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Visitors drawn to State Fair at night

Copyright © 2019 Albuquerque Journal

Every corner of the New Mexico State Fair grounds comes to life after the sun goes down.

Jesse Hillard of Albuquerque tries to climb a rickety rope ladder over an inflated slide, hoping to make it to the top and win a prize. (Roberto E. Rosales/Albuquerque Journal)

Jesse Hillard of Albuquerque tries to climb a rickety rope ladder over an inflated slide, hoping to make it to the top and win a prize. (Roberto E. Rosales/Albuquerque Journal)

Lights from two Ferris wheels reach high above the Albuquerque skyline and can be seen from blocks away, drawing in crowds even after dark.

Performances fill the sky with light and sound, including the Totonac Pole Flyers, who were illuminated by an old-Hollywood style spotlight as they took flight, spinning around a giant wooden stake in the center of Indian Village.

Luciano Muñoz punches a mechanical game designed to test the strength and patience of players at the New Mexico State Fair on Thursday. (Roberto E. Rosales/Albuquerque Journal)

Luciano Muñoz punches a mechanical game designed to test the strength and patience of players at the New Mexico State Fair on Thursday. (Roberto E. Rosales/Albuquerque Journal)

Music of all kinds boomed from speakers at the center of the grounds while rides boasted flashy neon lights, reflected in the eyes of awe-struck onlookers.

First time fair-goer Valenthine Lemes, 15, was especially impressed by the array of lights across the grounds.

“It’s so beautiful, I was just taking pictures of everything,” she said.

Lemes is a Brazilian exchange student and has only been in New Mexico for about two weeks.

Lorenzo Garcia carries a gigantic stuffed gorilla that he won for his nephew on opening night of the fair as he thinks about how he will fit the larger-than-life prize in his small sedan. (Roberto E. Rosales/Albuquerque Journal)

Lorenzo Garcia carries a gigantic stuffed gorilla that he won for his nephew on opening night of the fair as he thinks about how he will fit the larger-than-life prize in his small sedan. (Roberto E. Rosales/Albuquerque Journal)

“We don’t have these things in Brazil,” she said. “We have some fairs, but they are not at all like this.”

Lemes and her host family ate dinner before the fair but still snacked on funnel cakes and pickles. Her host mother, Julie Brown, waved at her daughter who was on a ride where a loop of cars spins in circles over a cattawampus track before quickly moving in reverse.

Brown said she and her family planned to spend their evening at the fair for a couple of reasons.

“It was nice that it’s cooler here in the evening,” she said. “I think that it’s nice that it’s not real packed, either.”

Totonac Pole Flyers from Veracruz, Mexico, perform under a spotlight at the New Mexico State Fair on Thursday.' (Roberto E. Rosales/Albuquerque Journal)

Totonac Pole Flyers from Veracruz, Mexico, perform under a spotlight at the New Mexico State Fair on Thursday.’ (Roberto E. Rosales/Albuquerque Journal)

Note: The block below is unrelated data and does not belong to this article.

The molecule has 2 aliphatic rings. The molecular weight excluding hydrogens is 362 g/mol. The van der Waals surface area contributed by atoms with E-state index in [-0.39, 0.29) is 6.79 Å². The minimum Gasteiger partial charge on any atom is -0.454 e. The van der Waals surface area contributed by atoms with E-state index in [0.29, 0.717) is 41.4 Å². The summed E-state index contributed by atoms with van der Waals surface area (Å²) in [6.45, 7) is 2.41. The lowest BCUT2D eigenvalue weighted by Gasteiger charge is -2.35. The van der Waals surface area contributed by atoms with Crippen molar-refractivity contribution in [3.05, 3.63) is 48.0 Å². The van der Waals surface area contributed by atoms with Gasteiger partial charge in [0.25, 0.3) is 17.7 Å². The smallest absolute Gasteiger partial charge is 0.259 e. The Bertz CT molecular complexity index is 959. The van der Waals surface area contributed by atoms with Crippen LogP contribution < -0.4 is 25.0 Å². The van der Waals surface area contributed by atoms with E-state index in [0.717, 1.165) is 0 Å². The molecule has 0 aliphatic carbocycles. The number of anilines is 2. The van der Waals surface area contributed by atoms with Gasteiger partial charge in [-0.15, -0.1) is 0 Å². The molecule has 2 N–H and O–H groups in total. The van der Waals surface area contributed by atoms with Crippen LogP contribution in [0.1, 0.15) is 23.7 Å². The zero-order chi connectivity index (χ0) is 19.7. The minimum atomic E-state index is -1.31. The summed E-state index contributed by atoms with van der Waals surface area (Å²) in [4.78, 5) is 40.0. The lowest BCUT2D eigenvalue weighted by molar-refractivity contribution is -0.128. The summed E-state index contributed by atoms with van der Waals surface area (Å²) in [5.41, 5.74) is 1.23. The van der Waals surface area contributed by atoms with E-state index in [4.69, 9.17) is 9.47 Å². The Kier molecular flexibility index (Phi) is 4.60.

The entire area was lit up and glowing by 9:15 p.m.

Gisela Urbina, who drove to Albuquerque from El Paso, said she couldn’t get enough of the pretty scenery.

“We took pictures during the day, and then we took some again at night and those were definitely better,” she said.

As the crowds thinned even more, the heat of the day was replaced by piping hot food coming from a makeshift food truck alley near the middle of the grounds.

Totonac Pole Flyers from Veracruz, Mexico, perform under a spotlight at the New Mexico State Fair on Thursday. The men swing around a large wooden stake, below, in the center of Indian Village. (Roberto E. Rosales/Albuquerque Journal)

Totonac Pole Flyers from Veracruz, Mexico, perform under a spotlight at the New Mexico State Fair on Thursday. The men swing around a large wooden stake, below, in the center of Indian Village. (Roberto E. Rosales/Albuquerque Journal)

Fried alligator, deep fried candy bars and cookies, mini doughnuts, and even a chocolate chip green chile cheeseburger all fought for favorites, though fair-famous staples like ribbon fries and turkey legs were equally appreciated.

The crowd thinned out as the night went on, and die-hard ride fans took advantage of the lack of lines at the Midway.

Ashli Begay took the opportunity to purchase a bucket-sized cup of lemonade.

She said she has the most fun on the rides and coming at night is the best way to avoid long wait times.

“It’s also definitely more exciting at night,” Begay said.

As the fair’s 10 p.m. closing time neared, people took their last minutes to try to score big on one of the many games dotted in between the food stands and rides.

Lorenzo Garcia carried his larger-than-life winnings on his shoulders as he and his family made a last loop of the grounds.

He won an almost 6-foot-tall fuzzy, blue gorilla at a game in which players had to delicately maneuver a metal circle down a curved and twisting wire without letting the two pieces touch.

He said the games look easy, but they’re actually pretty hard. Still, his family was holding several armfuls of prizes in varying sizes.

Karaoke singers closed out the night while belting mostly love songs as the fair started to say good night to its first day.

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